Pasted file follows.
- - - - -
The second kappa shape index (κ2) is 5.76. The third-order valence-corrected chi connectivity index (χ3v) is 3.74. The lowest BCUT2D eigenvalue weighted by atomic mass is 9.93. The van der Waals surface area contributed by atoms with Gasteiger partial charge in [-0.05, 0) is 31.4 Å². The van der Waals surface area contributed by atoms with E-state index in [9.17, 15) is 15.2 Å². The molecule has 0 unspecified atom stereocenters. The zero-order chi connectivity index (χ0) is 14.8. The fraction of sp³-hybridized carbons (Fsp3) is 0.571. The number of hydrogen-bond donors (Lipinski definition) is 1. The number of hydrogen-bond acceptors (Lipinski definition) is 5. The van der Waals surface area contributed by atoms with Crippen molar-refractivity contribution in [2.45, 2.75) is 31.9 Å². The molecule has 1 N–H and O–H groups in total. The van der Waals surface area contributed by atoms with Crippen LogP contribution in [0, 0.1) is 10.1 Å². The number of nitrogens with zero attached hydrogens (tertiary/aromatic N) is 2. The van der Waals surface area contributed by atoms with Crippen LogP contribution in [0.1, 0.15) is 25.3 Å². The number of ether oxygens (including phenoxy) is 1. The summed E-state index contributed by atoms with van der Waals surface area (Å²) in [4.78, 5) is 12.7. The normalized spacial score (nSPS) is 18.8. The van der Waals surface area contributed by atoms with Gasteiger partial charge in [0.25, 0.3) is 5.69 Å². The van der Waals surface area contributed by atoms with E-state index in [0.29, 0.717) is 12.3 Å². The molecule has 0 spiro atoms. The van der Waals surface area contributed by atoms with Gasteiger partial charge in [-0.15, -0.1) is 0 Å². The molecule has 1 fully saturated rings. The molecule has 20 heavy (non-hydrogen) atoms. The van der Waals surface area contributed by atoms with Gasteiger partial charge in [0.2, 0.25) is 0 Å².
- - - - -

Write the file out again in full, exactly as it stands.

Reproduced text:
The second kappa shape index (κ2) is 5.76. The third-order valence-corrected chi connectivity index (χ3v) is 3.74. The lowest BCUT2D eigenvalue weighted by atomic mass is 9.93. The van der Waals surface area contributed by atoms with Gasteiger partial charge in [-0.05, 0) is 31.4 Å². The van der Waals surface area contributed by atoms with E-state index in [9.17, 15) is 15.2 Å². The molecule has 0 unspecified atom stereocenters. The zero-order chi connectivity index (χ0) is 14.8. The fraction of sp³-hybridized carbons (Fsp3) is 0.571. The number of hydrogen-bond donors (Lipinski definition) is 1. The number of hydrogen-bond acceptors (Lipinski definition) is 5. The van der Waals surface area contributed by atoms with Crippen molar-refractivity contribution in [2.45, 2.75) is 31.9 Å². The molecule has 1 N–H and O–H groups in total. The van der Waals surface area contributed by atoms with Crippen LogP contribution in [0, 0.1) is 10.1 Å². The number of nitrogens with zero attached hydrogens (tertiary/aromatic N) is 2. The van der Waals surface area contributed by atoms with Crippen LogP contribution in [0.1, 0.15) is 25.3 Å². The number of ether oxygens (including phenoxy) is 1. The summed E-state index contributed by atoms with van der Waals surface area (Å²) in [4.78, 5) is 12.7. The normalized spacial score (nSPS) is 18.8. The van der Waals surface area contributed by atoms with Gasteiger partial charge in [0.25, 0.3) is 5.69 Å². The van der Waals surface area contributed by atoms with E-state index in [0.29, 0.717) is 12.3 Å². The molecule has 0 spiro atoms. The van der Waals surface area contributed by atoms with Gasteiger partial charge in [-0.15, -0.1) is 0 Å². The molecule has 1 fully saturated rings. The molecule has 20 heavy (non-hydrogen) atoms. The van der Waals surface area contributed by atoms with Gasteiger partial charge in [0.2, 0.25) is 0 Å².